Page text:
Sciatic pain comes from your sciatic nerve that radiates from your lower back then into the back and the side of your legs. It can range from a mild ache to sharp and severe pain. You may experience numbness, tingling, or weakness in your leg or foot. Sciatic usually starts with a herniated disk in your lower spine. When a disk begins to get worn down, either because of an injury or just overuse its soft center can push out the hard-outer ring.

Note that the sciatic nerve is the longest in the body. Some risk factors can be age, weight, or diabetes. Most people who get sciatica are between 30-50 years old. For those that are overweight or pregnant have a more significant chance of getting a herniated disk. Diabetes can overall cause nerve damage. There are about three types of sciatic pain that come from different nerve roots. One comes from L-4 nerve root which will cause pain or numbness in the medial lower leg and foot; this may prevent the foot from bringing the foot upwards known as dorsiflexion.

The other sciatic pain comes from L-5 which causes weakness in the big toe and possibly the ankle as well. Last nerve root is S-1 which causes pain or numbness on the lateral or outside of the foot; this makes it difficult raising the heel off the ground or walking on your tiptoes. The best way to treat sciatic pain is to get a lower back, gluteal, and leg massage. You should never stretch around a pinched nerve, always work on the opposite side of the nerve entrapment, and for the first session only do effleurage on the affected side. You first begin in prone position meaning lying on your stomach and begin by warming up the muscles on the glute area and around the lower back slightly for about 2-3 minutes with your fists, so you’re able to reach the piriformis.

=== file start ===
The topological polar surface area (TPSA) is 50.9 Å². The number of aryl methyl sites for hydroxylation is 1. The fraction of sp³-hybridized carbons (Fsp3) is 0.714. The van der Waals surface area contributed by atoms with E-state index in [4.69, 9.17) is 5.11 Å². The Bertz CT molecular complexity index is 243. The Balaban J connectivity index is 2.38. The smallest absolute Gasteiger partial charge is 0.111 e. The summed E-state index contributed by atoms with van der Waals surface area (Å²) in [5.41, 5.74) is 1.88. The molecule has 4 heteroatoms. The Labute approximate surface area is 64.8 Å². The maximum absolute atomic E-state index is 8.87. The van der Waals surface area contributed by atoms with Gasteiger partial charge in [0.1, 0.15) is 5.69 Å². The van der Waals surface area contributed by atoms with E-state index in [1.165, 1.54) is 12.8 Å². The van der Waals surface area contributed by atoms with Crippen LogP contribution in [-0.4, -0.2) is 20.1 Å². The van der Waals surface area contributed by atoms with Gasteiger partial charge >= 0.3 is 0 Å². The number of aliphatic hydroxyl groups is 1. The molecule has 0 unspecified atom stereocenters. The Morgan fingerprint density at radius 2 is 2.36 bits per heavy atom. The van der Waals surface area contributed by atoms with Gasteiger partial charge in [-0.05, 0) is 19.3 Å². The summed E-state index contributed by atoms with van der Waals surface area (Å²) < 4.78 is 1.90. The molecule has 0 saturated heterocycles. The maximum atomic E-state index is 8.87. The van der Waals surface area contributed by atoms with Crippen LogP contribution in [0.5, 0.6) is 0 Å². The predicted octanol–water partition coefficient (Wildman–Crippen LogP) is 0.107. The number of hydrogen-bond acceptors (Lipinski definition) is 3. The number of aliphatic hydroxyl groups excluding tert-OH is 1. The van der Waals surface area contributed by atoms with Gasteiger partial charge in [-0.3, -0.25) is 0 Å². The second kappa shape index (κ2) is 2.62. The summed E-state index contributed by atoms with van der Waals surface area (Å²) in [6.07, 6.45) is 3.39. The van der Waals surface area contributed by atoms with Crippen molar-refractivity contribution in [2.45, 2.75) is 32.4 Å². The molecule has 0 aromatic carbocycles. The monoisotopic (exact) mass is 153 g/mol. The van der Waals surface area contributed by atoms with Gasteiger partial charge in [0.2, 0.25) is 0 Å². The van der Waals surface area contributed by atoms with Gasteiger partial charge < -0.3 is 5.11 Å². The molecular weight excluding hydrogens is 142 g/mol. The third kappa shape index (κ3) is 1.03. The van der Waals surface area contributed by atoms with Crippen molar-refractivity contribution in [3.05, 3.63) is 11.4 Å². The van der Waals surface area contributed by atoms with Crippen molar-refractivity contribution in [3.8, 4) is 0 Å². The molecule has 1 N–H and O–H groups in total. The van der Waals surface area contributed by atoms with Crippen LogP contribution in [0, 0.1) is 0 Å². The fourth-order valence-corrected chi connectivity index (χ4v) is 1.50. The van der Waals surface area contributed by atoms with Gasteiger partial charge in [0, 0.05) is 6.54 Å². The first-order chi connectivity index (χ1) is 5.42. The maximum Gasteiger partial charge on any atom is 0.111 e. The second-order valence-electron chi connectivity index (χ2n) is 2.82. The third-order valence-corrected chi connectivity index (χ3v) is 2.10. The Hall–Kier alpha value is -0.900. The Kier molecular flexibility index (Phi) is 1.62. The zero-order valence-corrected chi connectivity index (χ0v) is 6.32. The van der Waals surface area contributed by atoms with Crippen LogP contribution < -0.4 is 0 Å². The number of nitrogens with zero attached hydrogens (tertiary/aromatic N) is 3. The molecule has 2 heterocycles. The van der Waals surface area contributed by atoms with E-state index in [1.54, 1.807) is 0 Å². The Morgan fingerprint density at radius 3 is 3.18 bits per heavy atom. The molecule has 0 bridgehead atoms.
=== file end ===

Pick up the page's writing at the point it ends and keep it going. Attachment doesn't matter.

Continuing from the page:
Once you reach their piriformis, you perform STR (soft tissue release) meaning you apply pressure to a trigger point, stretch, and then release. You should repeat both of those steps three times. After that begin making trigger points in the hamstrings with some compressions. You should work the Iliotibial band which is located on the lateral side of the thigh between the vastus lateral and biceps femoris.

Then start stretching adductors with the leg in a number 4 position. Also, perform STR while in the same four position. Begin hip and quad extension while locking the glute (for joint mobilization). Lift muscles off the calf by performing petrissage, work for the iliotibial band once again, soft tissue release on the tibial muscles with heel raising towards the glute, then as your in this position work between the 3 and four metatarsals on foot.

At this point you want your client to be in a supine position which is lying on back, face up. Begin working on the quadriceps group which includes rectus femoris, vastus lateral, vastus intermedius, and vastus medialis.

You should also work hip flexors, do straight leg raise as a stretch, hip circles, stretch adductors as well to end it off. Your client should get up from the table with no pain. Inform the client they may come back for more sessions every 1-2 weeks for the next 2-3 months depending on how bad it is and their schedule.

If you suffer from Sciatic Nerve PainCarpal Tunnel Syndrom,  make an appointment with one of our therapist calling 610.670.1010